Swinging Into the Yucatán
September 12th, 2020
A week-long vacation in Mexico. How does that sound?
We’ve transitioned from magic carpet to jungle vine with today’s post. We’re swinging into Mexico’s Yucatán Peninsula to explore the local landscape. We’ll be here all week.
Here’s J dropping from a rope into Cenote San Lorenzo Oxman near Valladolid, Mexico. We stopped here for a cool dip in June, 2018. The Yucatán Peninsula holds dozens of cenotes — deep, fresh-water sinkholes that sometimes merge with the inflow of salt water from the Caribbean Sea.
These fresh-water pools have eroded vertically in the limestone over centuries, while the ocean salt water travels horizontally inland through the sub-surface water table. Where these two types of water meet underground is where cave networks, artifacts and big questions come together in a brackish mystery of Mayan civilization.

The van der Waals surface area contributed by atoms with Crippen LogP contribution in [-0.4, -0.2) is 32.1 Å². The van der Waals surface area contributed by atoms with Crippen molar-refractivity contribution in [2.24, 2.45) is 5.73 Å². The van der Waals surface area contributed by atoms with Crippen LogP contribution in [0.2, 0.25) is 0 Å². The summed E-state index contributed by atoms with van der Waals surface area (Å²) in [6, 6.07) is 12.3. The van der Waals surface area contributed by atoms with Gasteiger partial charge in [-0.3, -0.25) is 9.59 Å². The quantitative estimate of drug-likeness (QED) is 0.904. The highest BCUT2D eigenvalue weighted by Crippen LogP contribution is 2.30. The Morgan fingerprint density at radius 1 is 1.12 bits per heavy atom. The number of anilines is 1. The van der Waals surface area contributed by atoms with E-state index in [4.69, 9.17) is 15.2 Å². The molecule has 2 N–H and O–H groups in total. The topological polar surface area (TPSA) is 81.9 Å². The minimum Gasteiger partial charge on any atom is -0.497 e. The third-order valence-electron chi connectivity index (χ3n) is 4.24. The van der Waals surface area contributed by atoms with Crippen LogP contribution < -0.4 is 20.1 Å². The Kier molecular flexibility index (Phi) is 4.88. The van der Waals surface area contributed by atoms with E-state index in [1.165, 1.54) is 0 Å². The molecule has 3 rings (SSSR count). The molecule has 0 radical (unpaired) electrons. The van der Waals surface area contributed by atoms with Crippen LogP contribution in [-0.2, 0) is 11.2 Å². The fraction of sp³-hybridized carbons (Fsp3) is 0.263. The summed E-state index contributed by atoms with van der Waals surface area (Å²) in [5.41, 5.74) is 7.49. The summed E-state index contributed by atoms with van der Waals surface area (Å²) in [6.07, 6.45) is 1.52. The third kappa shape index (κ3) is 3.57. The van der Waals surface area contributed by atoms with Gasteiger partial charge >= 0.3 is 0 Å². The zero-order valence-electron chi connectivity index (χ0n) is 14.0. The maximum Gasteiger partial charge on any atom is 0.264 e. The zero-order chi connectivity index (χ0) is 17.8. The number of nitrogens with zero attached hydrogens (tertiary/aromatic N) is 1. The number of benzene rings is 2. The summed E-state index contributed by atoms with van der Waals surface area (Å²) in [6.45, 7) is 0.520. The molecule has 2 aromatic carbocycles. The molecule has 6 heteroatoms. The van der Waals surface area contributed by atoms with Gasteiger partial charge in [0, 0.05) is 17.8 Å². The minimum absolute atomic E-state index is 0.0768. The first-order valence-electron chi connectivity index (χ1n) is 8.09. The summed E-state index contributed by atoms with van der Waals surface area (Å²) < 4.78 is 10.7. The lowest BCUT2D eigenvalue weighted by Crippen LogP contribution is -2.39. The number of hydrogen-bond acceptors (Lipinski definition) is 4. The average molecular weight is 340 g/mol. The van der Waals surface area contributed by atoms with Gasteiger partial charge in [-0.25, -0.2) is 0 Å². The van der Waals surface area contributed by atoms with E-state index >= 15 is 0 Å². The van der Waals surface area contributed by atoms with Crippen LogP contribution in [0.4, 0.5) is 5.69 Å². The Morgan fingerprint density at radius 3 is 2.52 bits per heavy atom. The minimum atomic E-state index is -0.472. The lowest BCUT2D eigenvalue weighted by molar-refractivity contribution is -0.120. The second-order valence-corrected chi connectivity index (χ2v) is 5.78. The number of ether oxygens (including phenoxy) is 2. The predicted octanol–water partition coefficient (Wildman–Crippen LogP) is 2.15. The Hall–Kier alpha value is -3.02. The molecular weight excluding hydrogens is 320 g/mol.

Swimming in a cenote is both fun and freaky — the lush vegetation and blue water hold the allure while the depth is an endless thought below you. Where does it end? And what does it end with? Luckily, at some cenotes, there are life vests and guide ropes strung side to side to make you feel a little less uneasy about the mystery below the surface.
Tomorrow, I’ll repost a story about Tulum, then we’re heading to Ek Balam, Cobá and Chichen Itza for a series of new posts diving into the region’s remarkable history. Of all the places I’ve traveled to around the world, the Yucatán Peninsula is the only place where I’ve felt an unspoken reverence for an intangible force I can’t put into words.
Post of the Day: Adding a bit of light to the darkness as we get through the pandemic together. This series features travel photos from my archives, shared with you while staying close to home.